Tim Keller on Homosexuality

Recently, a prominent Australian Christian made national headlines for their opposition to gay marriage. While being well within her rights to express an opinion, her public statements stirred up much anger and hurt, especially (and obviously) among the LGBTQI community.  The whole saga reinforced the widespread public view that Christians are judgemental rule-keepers who feel the need to stick their moral noses into other people’s business. Yes, the Bible does clearly say that acts of gay sex are ‘sinful’ – that is, outside God’s good parameters for human flourishing – but why should people who are not Christians be expected to live the Christian life? Why do Christians seem to single this issue out, and not issues like greed, racism, and divorce? And why do so many Christians forget to tell people about the joy of trusting and following Jesus?

The fact is that the church in Australia has a lot to learn about engaging our culture with the gospel of Jesus Christ – including my own church. Including me.

How should we speak about homosexuality? How should we answer the very good questions that people have about marriage, morality, and sex? How can we point people to Jesus?

Below is an interesting video clip of American pastor Tim Keller, who was asked about his views on homosexuality. While his responses are off-the-cuff and not as concise as they might otherwise be, what he says stands in stark contrast to recent attempts to promulgate the Christian worldview.

Same-Sex Marriage?

Those who seek to follow Jesus Christ are called to submit to him in every area of life. In our attitudes, finances, relationships, priorities, and values, Jesus Christ calls us to ‘repent’ and believe that he alone is King. He alone is worthy of our devotion. He alone can show us the path to true life.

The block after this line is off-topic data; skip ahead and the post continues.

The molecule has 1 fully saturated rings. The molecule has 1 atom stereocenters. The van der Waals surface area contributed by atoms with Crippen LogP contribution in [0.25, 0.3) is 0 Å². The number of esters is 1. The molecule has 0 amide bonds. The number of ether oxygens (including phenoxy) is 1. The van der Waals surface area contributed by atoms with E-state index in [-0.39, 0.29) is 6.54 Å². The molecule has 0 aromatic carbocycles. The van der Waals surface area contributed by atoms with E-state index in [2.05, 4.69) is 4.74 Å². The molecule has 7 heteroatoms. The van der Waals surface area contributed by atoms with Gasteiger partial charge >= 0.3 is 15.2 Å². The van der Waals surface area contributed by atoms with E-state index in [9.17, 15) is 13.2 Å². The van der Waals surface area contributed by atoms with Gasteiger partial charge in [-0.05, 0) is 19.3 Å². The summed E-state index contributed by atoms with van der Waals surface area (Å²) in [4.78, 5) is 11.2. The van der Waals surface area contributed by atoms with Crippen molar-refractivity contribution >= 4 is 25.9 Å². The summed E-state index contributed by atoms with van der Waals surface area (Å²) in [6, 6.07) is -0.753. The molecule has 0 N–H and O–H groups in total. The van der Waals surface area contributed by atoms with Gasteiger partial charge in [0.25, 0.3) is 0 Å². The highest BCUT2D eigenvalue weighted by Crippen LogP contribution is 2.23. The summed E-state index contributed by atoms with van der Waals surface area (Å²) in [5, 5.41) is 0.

But we humans love going our own way. We don’t want anyone telling us what to do. That approach has left us estranged from God. Spiritually disconnected. We’ve pushed God away, seeking to be our own gods – our own final authorities. But Jesus came to change that. Jesus is the one who gave his life to reconcile us to our Maker. Our response should be to thankfully surrender to him. His ways are true and loving. His commands are given for our good. His heart is set on us truly flourishing.

It is this God who created the institution of marriage.

That’s why biblical Christians sense a great deal of unease when the issue of redefining marriage is raised. Marriage is an institution as old as humanity itself. It’s always been defined as a special union of one man and one woman. For those who can, or wish to, it’s the perfect place to bring children into the world. For as long as history has been recorded, heterosexual marriages have played a crucial role in every stable society.

Joining a man and woman together for a life-long journey is also sacred – it reflects the complementary differences that exist throughout our cosmos: light and darkness, hot and cold, wet and dry, mountains and valleys, day and night, life and death. Then there’s male and female. Woven into our very universe are myriads of complementary unions of essential difference.

But to redefine marriage moves us away from this obvious, time-honoured union.

Now is a time for Christians to be careful. It is a time for deep reflection and prayer. It is a time to speak carefully, clearly, and respectfully. It is also a time for faithfulness.

Below are some links that can help you think further about the institution of marriage, from a Christian perspective:

“A Better Story – a biblical vision for sex and marriage” by Prof. Glynn Harrison

“The Logic of Classical Marriage” by John Dickson

“Why it Makes Sense to Oppose Same-Sex Marriage” by Andrew Errington

“Same-Sex Marriage Undermines the Purpose of the Institution” by Anthony Fischer

“I Oppose Same-Sex Marriage (and no I’m not a bigot)” by Michael Jensen

The point of all these links is not hate or bigotry. It’s not about shaming anyone, as though gay people are the scum of the earth. They’re not. It’s about a genuine, peaceful objection to the changing of a fundamental human institution. There are good historical, sociological, and theological reasons to have some reservations about same-sex marriage.

It might be the case that no matter what we say, laws are passed to redefine marriage. This is a democracy after all. If that’s what people want, that’s what they’ll eventually get.

But that’s OK. Whatever happens, the church’s mission still remains the same: to call people back to their Maker by submitting to the one who gave his life for us.

Let’s remember the key issue facing humans is not who they marry.
It’s what they worship.
It’s who they ultimately serve.

For one final link, here’s something else to chew on:

“Do we Love Gay People?” by Akos Balogh